Canelo Alvarez returns to his homeland this weekend versus John Ryder in a stadium packed with 50,000 fans. Long overdue, Alvarez hasn’t fought in Mexico since November 26th, 2011, against Kermit Cintron. Alvarez was last seen in the ring back in September when he unanimously defeated Gennadiy Golovkin in their third installment of the series. Prior to that win, Canelo suffered his first official loss dating back to Floyd Mayweather in 2013, at the hands of Dmitry Bivol. On paper, it seems John Ryder is a placeholder opponent for Canelo, who plans to rematch Bivol later this year.
Many tuned-in boxing fans don’t really consider John Ryder a threat but instead, point to David Benavidez as Alvarez’s biggest challenge at the super middleweight division. Of course, we would have to move Bivol to the top of the list if, in fact, the rematch is fought between Canelo and Dmitry in the 168-pound division. Ryder’s best wins of his career have come in his last two outings. Zach Parker was an undefeated boxer at 22-0 with a weak resume. Parker submitted in the fourth round due to an injured right hand.
Far and away, the best victory for Ryder came over Daniel Jacobs. It was a stalemate type of affair, with neither guy doing a bunch to secure a clear win. If you thought Jacobs won, cool, but both men didn’t look all that good. To be fair, Danny appears to be past his prime or, at the very least, unmotivated. One could argue John’s best performance came in a controversial loss to Callum Smith. Ryder was able to get his work done on the inside, pushing Callum back to the ropes throughout. Ryder also fared well in controlling the distance in the center of the ring. Can he duplicate what he did back in 2019 is the real question?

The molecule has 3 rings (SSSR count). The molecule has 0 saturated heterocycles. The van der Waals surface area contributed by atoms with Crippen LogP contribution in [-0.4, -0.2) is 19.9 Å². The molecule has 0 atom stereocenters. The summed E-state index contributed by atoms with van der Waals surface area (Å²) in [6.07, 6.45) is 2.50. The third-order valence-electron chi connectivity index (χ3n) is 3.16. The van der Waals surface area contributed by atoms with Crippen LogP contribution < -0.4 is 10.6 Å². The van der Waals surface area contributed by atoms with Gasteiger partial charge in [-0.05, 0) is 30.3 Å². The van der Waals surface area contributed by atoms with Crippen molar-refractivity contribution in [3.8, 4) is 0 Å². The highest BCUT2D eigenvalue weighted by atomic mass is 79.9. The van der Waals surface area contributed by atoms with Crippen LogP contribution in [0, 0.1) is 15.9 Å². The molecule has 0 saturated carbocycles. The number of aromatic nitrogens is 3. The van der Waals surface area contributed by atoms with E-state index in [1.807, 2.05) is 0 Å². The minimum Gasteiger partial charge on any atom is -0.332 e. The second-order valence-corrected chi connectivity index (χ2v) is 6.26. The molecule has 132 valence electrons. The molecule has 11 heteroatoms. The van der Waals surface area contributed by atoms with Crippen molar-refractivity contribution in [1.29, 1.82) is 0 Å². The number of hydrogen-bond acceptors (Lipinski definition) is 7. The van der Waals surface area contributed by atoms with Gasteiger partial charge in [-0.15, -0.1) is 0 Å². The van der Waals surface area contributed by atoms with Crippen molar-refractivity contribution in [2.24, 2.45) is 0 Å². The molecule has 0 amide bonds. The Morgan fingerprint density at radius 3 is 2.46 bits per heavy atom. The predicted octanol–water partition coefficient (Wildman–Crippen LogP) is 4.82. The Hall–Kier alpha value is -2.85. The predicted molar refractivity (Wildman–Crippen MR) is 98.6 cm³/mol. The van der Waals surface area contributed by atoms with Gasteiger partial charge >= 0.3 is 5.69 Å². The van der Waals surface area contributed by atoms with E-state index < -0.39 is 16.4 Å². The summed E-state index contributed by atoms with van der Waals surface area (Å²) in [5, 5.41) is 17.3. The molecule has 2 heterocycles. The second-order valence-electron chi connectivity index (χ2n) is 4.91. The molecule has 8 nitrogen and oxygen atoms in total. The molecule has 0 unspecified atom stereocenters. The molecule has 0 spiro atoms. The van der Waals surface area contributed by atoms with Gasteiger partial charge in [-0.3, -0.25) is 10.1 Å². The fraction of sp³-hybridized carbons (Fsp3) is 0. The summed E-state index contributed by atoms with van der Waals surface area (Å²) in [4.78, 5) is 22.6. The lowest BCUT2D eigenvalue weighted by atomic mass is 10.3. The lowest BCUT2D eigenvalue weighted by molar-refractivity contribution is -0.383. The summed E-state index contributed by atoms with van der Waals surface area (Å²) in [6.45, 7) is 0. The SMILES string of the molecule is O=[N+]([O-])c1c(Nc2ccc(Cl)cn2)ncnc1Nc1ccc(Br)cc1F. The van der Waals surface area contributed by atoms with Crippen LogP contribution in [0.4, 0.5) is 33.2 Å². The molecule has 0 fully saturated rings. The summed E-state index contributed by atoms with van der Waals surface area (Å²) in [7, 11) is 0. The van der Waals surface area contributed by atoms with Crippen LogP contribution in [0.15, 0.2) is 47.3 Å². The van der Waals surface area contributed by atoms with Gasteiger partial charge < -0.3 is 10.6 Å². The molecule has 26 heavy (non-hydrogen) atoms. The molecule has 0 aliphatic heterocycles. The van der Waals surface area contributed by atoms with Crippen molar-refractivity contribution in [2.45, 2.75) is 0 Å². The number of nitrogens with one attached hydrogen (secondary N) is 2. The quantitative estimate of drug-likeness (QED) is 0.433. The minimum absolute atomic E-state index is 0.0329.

Another talking point around boxing circles is how Canelo Alvarez has possibly lost a step and might be on the downslide as far as being a fighter in their prime. Beyond a difficult style matchup, I don’t look that deep into the reasons why Dmitry Bivol won so one-sided. Clearly, Canelo Alvarez didn’t perform up to his standard in the trilogy bout with Gennadiy Golovkin. It was, however, the cleanest win for either combatant out of their three meetings. What also needs to be added into the equation, Golovkin had been inactive in recent years, along with not looking all the good.
The big problem is John Ryder’s best path to becoming victorious plays right into Canelo’s counterpunching ways. Yes, Ryder might have some success in the early rounds if he can work his way inside behind a jab and land some quality punches. To be honest, it’s just a matter of time until Canelo begins to time Ryder and really finds his rhythm. Not saying this will be a for sure knockout early or mid-rounds. Actually, this boxing podcaster believes it will go over the 8.5 rounds on mybookie.com.
Whether it comes via 9-3/10-2 decision or ends in a late-round stoppage, Canelo Alvarez is too skilled and possesses the power to force Ryder into making adjustments he’s not capable of. No shot at Ryder, who’s faced some good boxers but non on the level of Canelo Alvarez’s prime or no prime. The main question will be after Canelo gets his hand raised. Who will be next?
My Official Prediction is Canelo Alvarez by Late Stoppage or UD.
Podcast Link: https://t.co/QF9ea0e13h
Side Note: By far, the best fight on the card per competitiveness is Gabriel Gollaz Valenzuela vs. Steve Spark. Also, Oleksandr Gvozdyk appears in his 2nd bout since returning to the ring versus Ricards Bolotniks.
Written by Chris Carlson, Host/Producer of The Rope A Dope Radio Podcast Available at www.blogtalkradio.com/ropeadoperadio Follow on Twitter @RopeADopeRadio